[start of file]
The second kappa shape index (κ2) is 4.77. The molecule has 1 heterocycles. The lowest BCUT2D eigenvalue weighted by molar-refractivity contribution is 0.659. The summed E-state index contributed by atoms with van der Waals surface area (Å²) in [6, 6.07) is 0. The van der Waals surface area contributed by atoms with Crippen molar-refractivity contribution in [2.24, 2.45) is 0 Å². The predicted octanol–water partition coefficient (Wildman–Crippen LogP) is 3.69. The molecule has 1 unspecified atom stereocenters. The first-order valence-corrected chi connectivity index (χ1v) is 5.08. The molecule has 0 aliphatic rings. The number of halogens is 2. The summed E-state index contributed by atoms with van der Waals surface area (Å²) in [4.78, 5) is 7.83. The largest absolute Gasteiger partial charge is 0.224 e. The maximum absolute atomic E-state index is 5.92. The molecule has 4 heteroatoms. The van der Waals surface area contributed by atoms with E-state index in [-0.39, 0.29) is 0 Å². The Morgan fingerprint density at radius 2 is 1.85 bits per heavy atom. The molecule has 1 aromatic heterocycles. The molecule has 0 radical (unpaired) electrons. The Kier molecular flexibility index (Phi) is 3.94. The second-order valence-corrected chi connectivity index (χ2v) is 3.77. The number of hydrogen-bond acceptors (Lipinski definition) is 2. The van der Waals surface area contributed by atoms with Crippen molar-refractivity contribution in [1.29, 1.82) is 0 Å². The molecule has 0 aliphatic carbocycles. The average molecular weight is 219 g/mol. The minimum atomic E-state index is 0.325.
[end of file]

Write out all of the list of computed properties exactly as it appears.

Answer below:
The second kappa shape index (κ2) is 4.77. The molecule has 1 heterocycles. The lowest BCUT2D eigenvalue weighted by molar-refractivity contribution is 0.659. The summed E-state index contributed by atoms with van der Waals surface area (Å²) in [6, 6.07) is 0. The van der Waals surface area contributed by atoms with Crippen molar-refractivity contribution in [2.24, 2.45) is 0 Å². The predicted octanol–water partition coefficient (Wildman–Crippen LogP) is 3.69. The molecule has 1 unspecified atom stereocenters. The first-order valence-corrected chi connectivity index (χ1v) is 5.08. The molecule has 0 aliphatic rings. The number of halogens is 2. The summed E-state index contributed by atoms with van der Waals surface area (Å²) in [4.78, 5) is 7.83. The largest absolute Gasteiger partial charge is 0.224 e. The maximum absolute atomic E-state index is 5.92. The molecule has 4 heteroatoms. The van der Waals surface area contributed by atoms with E-state index in [-0.39, 0.29) is 0 Å². The Morgan fingerprint density at radius 2 is 1.85 bits per heavy atom. The molecule has 1 aromatic heterocycles. The molecule has 0 radical (unpaired) electrons. The Kier molecular flexibility index (Phi) is 3.94. The second-order valence-corrected chi connectivity index (χ2v) is 3.77. The number of hydrogen-bond acceptors (Lipinski definition) is 2. The van der Waals surface area contributed by atoms with Crippen molar-refractivity contribution in [1.29, 1.82) is 0 Å². The molecule has 0 aliphatic carbocycles. The average molecular weight is 219 g/mol. The minimum atomic E-state index is 0.325.